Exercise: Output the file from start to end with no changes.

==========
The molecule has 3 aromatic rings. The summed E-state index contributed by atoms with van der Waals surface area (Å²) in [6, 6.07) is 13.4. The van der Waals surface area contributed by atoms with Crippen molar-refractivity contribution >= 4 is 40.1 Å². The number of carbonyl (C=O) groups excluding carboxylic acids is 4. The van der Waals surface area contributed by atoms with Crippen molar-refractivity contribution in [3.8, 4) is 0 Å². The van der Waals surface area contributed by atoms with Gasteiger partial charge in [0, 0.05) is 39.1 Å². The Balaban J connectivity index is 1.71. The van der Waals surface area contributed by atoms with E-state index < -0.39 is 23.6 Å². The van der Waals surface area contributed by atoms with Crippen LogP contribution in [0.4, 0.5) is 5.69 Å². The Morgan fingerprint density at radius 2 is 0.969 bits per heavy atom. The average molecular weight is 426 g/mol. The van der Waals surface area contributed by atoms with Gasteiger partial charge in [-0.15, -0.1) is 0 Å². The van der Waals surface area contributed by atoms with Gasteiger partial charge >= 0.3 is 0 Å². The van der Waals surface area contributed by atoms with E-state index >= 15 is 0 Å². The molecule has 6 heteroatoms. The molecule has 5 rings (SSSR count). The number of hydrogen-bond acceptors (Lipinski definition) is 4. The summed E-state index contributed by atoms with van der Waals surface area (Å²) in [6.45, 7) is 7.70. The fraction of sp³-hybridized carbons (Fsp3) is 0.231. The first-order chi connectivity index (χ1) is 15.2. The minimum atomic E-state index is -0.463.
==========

The molecule has 3 aromatic rings. The summed E-state index contributed by atoms with van der Waals surface area (Å²) in [6, 6.07) is 13.4. The van der Waals surface area contributed by atoms with Crippen molar-refractivity contribution >= 4 is 40.1 Å². The number of carbonyl (C=O) groups excluding carboxylic acids is 4. The van der Waals surface area contributed by atoms with Crippen molar-refractivity contribution in [3.8, 4) is 0 Å². The van der Waals surface area contributed by atoms with Gasteiger partial charge in [0, 0.05) is 39.1 Å². The Balaban J connectivity index is 1.71. The van der Waals surface area contributed by atoms with E-state index < -0.39 is 23.6 Å². The van der Waals surface area contributed by atoms with Crippen LogP contribution in [0.4, 0.5) is 5.69 Å². The Morgan fingerprint density at radius 2 is 0.969 bits per heavy atom. The average molecular weight is 426 g/mol. The van der Waals surface area contributed by atoms with Gasteiger partial charge in [-0.15, -0.1) is 0 Å². The van der Waals surface area contributed by atoms with Gasteiger partial charge >= 0.3 is 0 Å². The van der Waals surface area contributed by atoms with E-state index >= 15 is 0 Å². The molecule has 6 heteroatoms. The molecule has 5 rings (SSSR count). The number of hydrogen-bond acceptors (Lipinski definition) is 4. The summed E-state index contributed by atoms with van der Waals surface area (Å²) in [6.45, 7) is 7.70. The fraction of sp³-hybridized carbons (Fsp3) is 0.231. The first-order chi connectivity index (χ1) is 15.2. The minimum atomic E-state index is -0.463.